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A Combined Cycle Power Generation/Alfalfa Processing System: Part 1 — Development and Testing FREE

[+] Author Affiliations
John S. Brushwood

Westinghouse Power Generation, Orlando, FL

Ken Campbell

Minnesota Valley Alfalfa Producers, Granite Falls, MN

C. V. Hanson

University of Minnesota, St. Paul, MN

Andras Horvath

Carbona Inc., Helsinki, Finland

Thomas Vivenzio

Stone & Webster Engineering Corporation, Boston, MA

Paper No. 98-GT-335, pp. V003T05A023; 7 pages
doi:10.1115/98-GT-335
From:
  • ASME 1998 International Gas Turbine and Aeroengine Congress and Exhibition
  • Volume 3: Coal, Biomass and Alternative Fuels; Combustion and Fuels; Oil and Gas Applications; Cycle Innovations
  • Stockholm, Sweden, June 2–5, 1998
  • Conference Sponsors: International Gas Turbine Institute
  • ISBN: 978-0-7918-7864-4
  • Copyright © 1998 by ASME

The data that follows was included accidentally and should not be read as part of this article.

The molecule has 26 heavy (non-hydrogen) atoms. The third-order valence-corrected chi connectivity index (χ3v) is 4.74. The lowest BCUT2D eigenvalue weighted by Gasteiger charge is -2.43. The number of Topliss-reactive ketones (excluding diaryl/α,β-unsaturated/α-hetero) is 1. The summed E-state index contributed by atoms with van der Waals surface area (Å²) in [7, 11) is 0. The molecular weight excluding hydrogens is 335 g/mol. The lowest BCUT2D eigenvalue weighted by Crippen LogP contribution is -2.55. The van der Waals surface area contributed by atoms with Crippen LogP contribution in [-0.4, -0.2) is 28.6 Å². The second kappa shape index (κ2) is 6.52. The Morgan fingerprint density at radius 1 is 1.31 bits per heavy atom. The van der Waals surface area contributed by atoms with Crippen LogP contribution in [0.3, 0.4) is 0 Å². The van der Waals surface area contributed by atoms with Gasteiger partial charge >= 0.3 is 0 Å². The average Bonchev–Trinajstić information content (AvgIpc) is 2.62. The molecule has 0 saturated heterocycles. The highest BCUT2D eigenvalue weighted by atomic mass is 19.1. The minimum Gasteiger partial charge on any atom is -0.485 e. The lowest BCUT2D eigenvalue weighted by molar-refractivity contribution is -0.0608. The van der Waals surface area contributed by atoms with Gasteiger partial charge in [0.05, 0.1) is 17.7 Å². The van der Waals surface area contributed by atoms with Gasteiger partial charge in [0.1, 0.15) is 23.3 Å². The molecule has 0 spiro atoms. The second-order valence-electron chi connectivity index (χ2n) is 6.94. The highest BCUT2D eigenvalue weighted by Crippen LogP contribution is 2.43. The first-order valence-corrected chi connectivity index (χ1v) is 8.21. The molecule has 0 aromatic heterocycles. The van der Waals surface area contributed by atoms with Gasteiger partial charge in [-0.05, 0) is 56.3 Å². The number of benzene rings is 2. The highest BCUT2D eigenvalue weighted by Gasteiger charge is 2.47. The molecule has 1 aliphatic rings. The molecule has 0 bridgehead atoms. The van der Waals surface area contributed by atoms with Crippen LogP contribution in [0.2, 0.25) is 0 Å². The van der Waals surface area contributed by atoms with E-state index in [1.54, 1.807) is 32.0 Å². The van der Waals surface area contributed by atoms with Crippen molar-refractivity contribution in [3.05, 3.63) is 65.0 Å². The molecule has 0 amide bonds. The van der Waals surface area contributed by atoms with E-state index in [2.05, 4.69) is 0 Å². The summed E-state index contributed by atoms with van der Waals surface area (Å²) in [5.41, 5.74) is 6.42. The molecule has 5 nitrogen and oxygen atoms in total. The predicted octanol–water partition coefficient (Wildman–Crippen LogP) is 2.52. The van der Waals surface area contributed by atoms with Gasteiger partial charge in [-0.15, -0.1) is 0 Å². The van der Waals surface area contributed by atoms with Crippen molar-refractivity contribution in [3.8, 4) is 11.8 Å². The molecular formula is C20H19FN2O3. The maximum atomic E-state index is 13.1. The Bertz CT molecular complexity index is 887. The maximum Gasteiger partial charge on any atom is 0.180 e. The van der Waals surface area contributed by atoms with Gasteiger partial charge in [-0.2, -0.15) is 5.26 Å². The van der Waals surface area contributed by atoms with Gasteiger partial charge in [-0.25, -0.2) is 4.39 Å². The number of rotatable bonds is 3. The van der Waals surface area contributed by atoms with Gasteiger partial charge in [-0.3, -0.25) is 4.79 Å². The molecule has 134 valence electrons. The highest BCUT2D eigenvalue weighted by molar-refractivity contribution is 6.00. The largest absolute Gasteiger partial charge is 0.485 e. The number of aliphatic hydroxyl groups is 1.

abstract

The Minnesota Valley Alfalfa Producers (MnVAP), a farmer owned cooperative, is developing a 75 MW combined cycle power plant integrated with alfalfa processiag facilities in southwestern Minnesota. The Minnesota Agri-Power (MAP) project is supported by the U. S. Department of Energy and a project development team that includes Stone & Webster, the University of Minnesota, United Power Association, Carbona Corporation/Kvaerner Pulping Inc. and Westinghouse. Alfalfa processing facilities separate the fibrous stem material from the protein-rich leaf fraction. The resulting alfalfa leaf meal (ALM) is further processed into a variety of valuable livestock feed products. Alfalfa stem material is gasified using air-blown fluidized bed technology to produce a hot, clean, fuel gas. The fuel gas is fired in a combustion turbine and the exhaust heat is used to produce steam to power a steam turbine. At base load, the electric power plant will consume 1000 tons per day of biomass fuel. This paper briefly describes the project development activities of the alfalfa feed trials and the combined cycle power plant. This commercial scale demonstration represents an important milestone on a continuing pathway towards environmentally and economically sustainable energy systems.

Copyright © 1998 by ASME
This article is only available in the PDF format.

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